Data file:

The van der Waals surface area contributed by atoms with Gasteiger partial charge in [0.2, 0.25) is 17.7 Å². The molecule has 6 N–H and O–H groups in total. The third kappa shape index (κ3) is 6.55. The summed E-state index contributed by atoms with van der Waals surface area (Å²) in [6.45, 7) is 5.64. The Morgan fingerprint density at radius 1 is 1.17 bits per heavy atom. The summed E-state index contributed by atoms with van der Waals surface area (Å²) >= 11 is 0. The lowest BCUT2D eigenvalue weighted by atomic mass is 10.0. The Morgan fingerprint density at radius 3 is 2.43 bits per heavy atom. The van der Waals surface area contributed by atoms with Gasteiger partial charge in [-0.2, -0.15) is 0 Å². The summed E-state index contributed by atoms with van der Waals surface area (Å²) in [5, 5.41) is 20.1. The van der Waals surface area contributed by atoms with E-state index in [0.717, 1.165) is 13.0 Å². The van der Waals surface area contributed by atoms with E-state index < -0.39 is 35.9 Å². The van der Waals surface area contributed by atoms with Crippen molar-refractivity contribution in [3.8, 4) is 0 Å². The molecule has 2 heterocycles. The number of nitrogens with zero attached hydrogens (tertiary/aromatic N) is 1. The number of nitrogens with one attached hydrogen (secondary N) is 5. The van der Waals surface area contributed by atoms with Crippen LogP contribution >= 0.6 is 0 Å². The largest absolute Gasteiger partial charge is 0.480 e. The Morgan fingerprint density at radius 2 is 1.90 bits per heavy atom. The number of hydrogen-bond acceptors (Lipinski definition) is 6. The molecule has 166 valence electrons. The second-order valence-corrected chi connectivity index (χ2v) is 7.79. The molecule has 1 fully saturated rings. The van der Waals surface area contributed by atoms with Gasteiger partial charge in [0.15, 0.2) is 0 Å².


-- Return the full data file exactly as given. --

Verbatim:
The van der Waals surface area contributed by atoms with Gasteiger partial charge in [0.2, 0.25) is 17.7 Å². The molecule has 6 N–H and O–H groups in total. The third kappa shape index (κ3) is 6.55. The summed E-state index contributed by atoms with van der Waals surface area (Å²) in [6.45, 7) is 5.64. The Morgan fingerprint density at radius 1 is 1.17 bits per heavy atom. The summed E-state index contributed by atoms with van der Waals surface area (Å²) >= 11 is 0. The lowest BCUT2D eigenvalue weighted by atomic mass is 10.0. The Morgan fingerprint density at radius 3 is 2.43 bits per heavy atom. The van der Waals surface area contributed by atoms with Gasteiger partial charge in [-0.2, -0.15) is 0 Å². The summed E-state index contributed by atoms with van der Waals surface area (Å²) in [5, 5.41) is 20.1. The van der Waals surface area contributed by atoms with E-state index in [0.717, 1.165) is 13.0 Å². The van der Waals surface area contributed by atoms with E-state index < -0.39 is 35.9 Å². The van der Waals surface area contributed by atoms with Crippen molar-refractivity contribution in [3.8, 4) is 0 Å². The molecule has 2 heterocycles. The number of nitrogens with zero attached hydrogens (tertiary/aromatic N) is 1. The number of nitrogens with one attached hydrogen (secondary N) is 5. The van der Waals surface area contributed by atoms with Crippen LogP contribution >= 0.6 is 0 Å². The largest absolute Gasteiger partial charge is 0.480 e. The Morgan fingerprint density at radius 2 is 1.90 bits per heavy atom. The number of hydrogen-bond acceptors (Lipinski definition) is 6. The molecule has 166 valence electrons. The second-order valence-corrected chi connectivity index (χ2v) is 7.79. The molecule has 1 fully saturated rings. The van der Waals surface area contributed by atoms with Gasteiger partial charge in [0.15, 0.2) is 0 Å².